If you wear contact lenses, there’s a good chance you’re doing something wrong.
The Centers for Disease Control and Prevention (CDC) has released a new report showing that almost all Americans (99%) who wear contacts are guilty of making at least one mistake that can be deemed “contact lens hygiene behavior,” and that is known for increasing the likelihood of getting an eye infection or developing inflammation.
Based on a survey of 1,000 respondents who wear contacts, at least half have slept with their contact lenses in overnight, 87% have napped while wearing contacts, 55% admit to just topping off their disinfectant solution in the case instead of emptying and cleaning it out first, and about 50% report pushing the replacement of their contacts well past the recommended time period. These are just a few of the common behaviors that can lead to compromised eye health.
Of particular concern to experts is the astonishing number of people whose contacts come in contact with water. For instance, the survey showed that almost 85% have showered with their lenses in and 61% have swam with them in. Among very regular wearers, a whopping 91% of regular wearers have rinsed their contacts with water and over a third (33%) have stored their contacts in tap water.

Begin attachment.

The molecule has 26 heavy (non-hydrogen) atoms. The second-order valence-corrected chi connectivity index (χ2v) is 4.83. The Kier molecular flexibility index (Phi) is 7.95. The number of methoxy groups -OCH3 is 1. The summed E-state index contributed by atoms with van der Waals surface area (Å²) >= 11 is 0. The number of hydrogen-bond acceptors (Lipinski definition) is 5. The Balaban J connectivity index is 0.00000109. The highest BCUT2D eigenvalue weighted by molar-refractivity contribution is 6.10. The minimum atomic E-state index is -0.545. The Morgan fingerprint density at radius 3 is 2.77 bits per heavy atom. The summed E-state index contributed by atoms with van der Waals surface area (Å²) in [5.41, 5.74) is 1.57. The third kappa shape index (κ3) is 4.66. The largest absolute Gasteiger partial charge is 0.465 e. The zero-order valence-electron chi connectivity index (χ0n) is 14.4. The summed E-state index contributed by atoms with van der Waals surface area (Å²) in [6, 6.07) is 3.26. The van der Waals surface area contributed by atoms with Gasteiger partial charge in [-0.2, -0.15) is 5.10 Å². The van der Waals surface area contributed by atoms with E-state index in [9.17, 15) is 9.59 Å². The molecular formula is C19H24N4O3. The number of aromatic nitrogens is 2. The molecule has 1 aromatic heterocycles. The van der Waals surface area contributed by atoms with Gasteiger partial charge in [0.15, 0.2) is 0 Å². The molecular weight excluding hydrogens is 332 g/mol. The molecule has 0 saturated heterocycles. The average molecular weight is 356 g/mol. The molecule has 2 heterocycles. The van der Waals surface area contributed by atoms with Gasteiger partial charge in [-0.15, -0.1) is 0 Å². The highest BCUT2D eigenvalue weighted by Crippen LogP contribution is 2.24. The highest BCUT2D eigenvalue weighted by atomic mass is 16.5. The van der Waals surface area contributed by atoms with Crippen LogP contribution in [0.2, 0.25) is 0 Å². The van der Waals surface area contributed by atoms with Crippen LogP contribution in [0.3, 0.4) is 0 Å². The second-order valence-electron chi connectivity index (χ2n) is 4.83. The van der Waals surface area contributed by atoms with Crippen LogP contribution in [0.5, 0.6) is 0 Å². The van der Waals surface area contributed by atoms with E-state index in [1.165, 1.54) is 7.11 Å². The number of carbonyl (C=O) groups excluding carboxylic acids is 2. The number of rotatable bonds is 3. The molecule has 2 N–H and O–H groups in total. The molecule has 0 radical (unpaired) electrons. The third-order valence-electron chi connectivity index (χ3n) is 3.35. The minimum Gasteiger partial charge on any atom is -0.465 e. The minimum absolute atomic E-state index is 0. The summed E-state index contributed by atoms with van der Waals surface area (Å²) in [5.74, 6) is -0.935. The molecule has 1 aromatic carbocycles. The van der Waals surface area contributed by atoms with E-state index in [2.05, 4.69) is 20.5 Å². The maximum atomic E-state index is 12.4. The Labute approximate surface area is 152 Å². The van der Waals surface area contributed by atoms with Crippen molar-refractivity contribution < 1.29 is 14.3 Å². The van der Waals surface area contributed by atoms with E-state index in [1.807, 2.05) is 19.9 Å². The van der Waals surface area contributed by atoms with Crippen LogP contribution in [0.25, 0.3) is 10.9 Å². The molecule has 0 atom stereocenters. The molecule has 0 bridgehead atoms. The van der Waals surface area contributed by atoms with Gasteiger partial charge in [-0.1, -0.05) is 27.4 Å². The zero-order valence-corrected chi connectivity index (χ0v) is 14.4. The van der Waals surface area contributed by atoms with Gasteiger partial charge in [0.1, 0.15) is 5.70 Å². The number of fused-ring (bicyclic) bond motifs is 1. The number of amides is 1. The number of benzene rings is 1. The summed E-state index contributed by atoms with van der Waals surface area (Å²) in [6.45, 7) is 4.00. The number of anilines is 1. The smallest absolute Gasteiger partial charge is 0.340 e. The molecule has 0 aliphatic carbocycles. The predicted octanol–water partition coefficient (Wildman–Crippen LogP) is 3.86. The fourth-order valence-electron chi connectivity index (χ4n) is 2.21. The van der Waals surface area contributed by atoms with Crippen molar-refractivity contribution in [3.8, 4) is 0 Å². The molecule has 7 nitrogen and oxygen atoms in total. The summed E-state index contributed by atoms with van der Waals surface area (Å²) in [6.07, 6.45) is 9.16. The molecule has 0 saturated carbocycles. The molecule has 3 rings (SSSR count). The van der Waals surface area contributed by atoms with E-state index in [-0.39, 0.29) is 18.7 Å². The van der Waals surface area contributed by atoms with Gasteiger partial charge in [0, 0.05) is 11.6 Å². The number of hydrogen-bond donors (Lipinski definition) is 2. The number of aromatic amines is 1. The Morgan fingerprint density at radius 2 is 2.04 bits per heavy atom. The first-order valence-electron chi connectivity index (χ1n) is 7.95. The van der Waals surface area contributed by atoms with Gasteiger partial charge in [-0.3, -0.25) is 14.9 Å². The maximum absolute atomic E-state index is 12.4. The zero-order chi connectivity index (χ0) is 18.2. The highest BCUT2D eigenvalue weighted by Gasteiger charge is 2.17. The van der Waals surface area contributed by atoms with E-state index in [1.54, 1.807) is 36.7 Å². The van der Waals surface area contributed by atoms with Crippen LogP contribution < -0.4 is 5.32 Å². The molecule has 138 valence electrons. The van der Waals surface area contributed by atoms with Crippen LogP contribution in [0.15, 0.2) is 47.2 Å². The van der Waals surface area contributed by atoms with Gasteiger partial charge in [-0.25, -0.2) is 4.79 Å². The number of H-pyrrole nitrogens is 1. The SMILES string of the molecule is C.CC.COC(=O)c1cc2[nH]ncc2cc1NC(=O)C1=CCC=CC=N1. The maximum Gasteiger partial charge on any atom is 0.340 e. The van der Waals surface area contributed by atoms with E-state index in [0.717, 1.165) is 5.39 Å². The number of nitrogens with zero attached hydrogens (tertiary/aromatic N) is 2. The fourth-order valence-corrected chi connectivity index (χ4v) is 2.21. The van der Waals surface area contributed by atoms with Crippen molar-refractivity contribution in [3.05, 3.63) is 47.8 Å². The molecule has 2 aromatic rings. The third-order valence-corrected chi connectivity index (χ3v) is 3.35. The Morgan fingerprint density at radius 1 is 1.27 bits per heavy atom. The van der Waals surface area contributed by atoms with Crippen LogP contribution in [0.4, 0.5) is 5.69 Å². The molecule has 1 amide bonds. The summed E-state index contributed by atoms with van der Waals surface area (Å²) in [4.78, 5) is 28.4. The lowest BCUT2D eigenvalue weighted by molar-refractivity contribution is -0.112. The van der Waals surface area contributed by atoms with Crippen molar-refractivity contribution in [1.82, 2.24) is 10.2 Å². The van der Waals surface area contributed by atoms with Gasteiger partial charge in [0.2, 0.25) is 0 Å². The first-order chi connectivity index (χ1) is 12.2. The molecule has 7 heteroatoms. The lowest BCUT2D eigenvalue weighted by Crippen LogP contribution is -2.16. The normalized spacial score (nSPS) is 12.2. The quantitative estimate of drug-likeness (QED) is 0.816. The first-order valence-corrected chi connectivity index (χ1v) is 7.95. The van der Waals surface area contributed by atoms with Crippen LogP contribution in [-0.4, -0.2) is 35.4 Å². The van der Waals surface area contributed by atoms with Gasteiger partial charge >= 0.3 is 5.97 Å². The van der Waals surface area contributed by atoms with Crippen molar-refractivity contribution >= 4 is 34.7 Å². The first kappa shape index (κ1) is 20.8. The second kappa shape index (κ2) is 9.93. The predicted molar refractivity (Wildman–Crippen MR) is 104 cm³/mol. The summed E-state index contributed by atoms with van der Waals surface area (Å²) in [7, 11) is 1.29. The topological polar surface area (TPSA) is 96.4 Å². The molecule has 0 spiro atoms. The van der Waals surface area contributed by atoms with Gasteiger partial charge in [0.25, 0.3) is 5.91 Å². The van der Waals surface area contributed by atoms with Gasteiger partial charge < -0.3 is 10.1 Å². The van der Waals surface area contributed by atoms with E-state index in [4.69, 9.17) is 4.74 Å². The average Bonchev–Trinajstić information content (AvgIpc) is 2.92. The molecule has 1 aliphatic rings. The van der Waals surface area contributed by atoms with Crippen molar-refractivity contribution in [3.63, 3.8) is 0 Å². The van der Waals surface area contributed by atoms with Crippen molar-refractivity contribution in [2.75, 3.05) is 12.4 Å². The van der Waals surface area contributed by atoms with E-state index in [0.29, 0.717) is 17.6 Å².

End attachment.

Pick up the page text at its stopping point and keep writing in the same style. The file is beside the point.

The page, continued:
The problem is that microorganisms living in the water can be transferred to the contact lens and then to the eye, which can lead to a higher risk of infection. Even ordinary tap water that’s safe for drinking contains potentially dangerous microorganisms for your eyes.
The CDC also reports that almost a third of people who wear contact lenses have visited their doctor complaining of redness or pain in the eye as a result of their contacts. With almost 41 million adults in the U.S. wearing contact lenses, that’s a high number of Americans who are putting themselves at risk for severe eye infections.
The CDC is advising that contact lenses be kept away from water and cleaned with fresh disinfecting solution every day. Contact wearers should also replace the case for their contact lenses every three months.
Source for Today’s Article:
Cope, J.R., et al., “Contact Lens Wearer Demographics and Risk Behaviors for Contact Lens-Related Eye Infections – United States, 2014,” Centers for Disease Control and Prevention web site, August 21, 2015; http://www.cdc.gov/mmwr/preview/mmwrhtml/mm6432a2.htm.